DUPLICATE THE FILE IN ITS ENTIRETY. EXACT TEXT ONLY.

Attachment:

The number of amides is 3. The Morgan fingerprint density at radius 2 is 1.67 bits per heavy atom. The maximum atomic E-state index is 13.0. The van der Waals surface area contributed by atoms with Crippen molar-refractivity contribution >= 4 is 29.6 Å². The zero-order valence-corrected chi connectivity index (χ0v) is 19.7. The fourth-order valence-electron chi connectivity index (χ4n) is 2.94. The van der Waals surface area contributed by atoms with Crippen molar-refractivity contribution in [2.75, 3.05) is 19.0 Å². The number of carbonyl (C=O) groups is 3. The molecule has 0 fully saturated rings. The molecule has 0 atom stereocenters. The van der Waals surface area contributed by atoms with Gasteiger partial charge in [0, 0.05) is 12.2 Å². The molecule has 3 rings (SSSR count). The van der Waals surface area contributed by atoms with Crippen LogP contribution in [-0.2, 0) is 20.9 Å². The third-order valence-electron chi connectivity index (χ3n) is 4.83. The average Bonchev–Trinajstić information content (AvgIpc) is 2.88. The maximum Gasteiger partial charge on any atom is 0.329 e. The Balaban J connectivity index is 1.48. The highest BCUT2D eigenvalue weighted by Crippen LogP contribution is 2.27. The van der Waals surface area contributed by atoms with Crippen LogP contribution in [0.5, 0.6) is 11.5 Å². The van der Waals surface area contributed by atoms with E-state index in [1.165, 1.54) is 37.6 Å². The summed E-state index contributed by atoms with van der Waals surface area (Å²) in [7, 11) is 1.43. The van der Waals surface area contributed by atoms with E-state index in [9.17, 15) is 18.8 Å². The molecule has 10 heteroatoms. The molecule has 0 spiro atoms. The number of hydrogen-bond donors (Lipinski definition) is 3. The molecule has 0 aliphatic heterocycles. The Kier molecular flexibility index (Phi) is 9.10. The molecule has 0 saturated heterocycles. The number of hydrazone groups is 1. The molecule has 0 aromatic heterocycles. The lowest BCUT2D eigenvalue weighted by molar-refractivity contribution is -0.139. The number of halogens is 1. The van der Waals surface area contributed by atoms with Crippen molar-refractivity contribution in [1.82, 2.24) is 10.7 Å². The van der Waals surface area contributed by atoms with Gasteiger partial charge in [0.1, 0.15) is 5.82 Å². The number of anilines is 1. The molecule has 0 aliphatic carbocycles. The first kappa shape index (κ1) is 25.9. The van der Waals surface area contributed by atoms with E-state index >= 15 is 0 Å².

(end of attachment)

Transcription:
The number of amides is 3. The Morgan fingerprint density at radius 2 is 1.67 bits per heavy atom. The maximum atomic E-state index is 13.0. The van der Waals surface area contributed by atoms with Crippen molar-refractivity contribution >= 4 is 29.6 Å². The zero-order valence-corrected chi connectivity index (χ0v) is 19.7. The fourth-order valence-electron chi connectivity index (χ4n) is 2.94. The van der Waals surface area contributed by atoms with Crippen molar-refractivity contribution in [2.75, 3.05) is 19.0 Å². The number of carbonyl (C=O) groups is 3. The molecule has 0 fully saturated rings. The molecule has 0 atom stereocenters. The van der Waals surface area contributed by atoms with Gasteiger partial charge in [0, 0.05) is 12.2 Å². The molecule has 3 rings (SSSR count). The van der Waals surface area contributed by atoms with Crippen LogP contribution in [-0.2, 0) is 20.9 Å². The third-order valence-electron chi connectivity index (χ3n) is 4.83. The average Bonchev–Trinajstić information content (AvgIpc) is 2.88. The maximum Gasteiger partial charge on any atom is 0.329 e. The Balaban J connectivity index is 1.48. The highest BCUT2D eigenvalue weighted by Crippen LogP contribution is 2.27. The van der Waals surface area contributed by atoms with Crippen LogP contribution in [0.5, 0.6) is 11.5 Å². The van der Waals surface area contributed by atoms with E-state index in [1.165, 1.54) is 37.6 Å². The summed E-state index contributed by atoms with van der Waals surface area (Å²) in [7, 11) is 1.43. The van der Waals surface area contributed by atoms with E-state index in [9.17, 15) is 18.8 Å². The molecule has 10 heteroatoms. The molecule has 0 spiro atoms. The number of hydrogen-bond donors (Lipinski definition) is 3. The molecule has 0 aliphatic heterocycles. The Kier molecular flexibility index (Phi) is 9.10. The molecule has 0 saturated heterocycles. The number of hydrazone groups is 1. The molecule has 0 aromatic heterocycles. The lowest BCUT2D eigenvalue weighted by molar-refractivity contribution is -0.139. The number of halogens is 1. The van der Waals surface area contributed by atoms with Crippen molar-refractivity contribution in [1.82, 2.24) is 10.7 Å². The van der Waals surface area contributed by atoms with Gasteiger partial charge in [0.1, 0.15) is 5.82 Å². The number of anilines is 1. The molecule has 0 aliphatic carbocycles. The first kappa shape index (κ1) is 25.9. The van der Waals surface area contributed by atoms with E-state index >= 15 is 0 Å².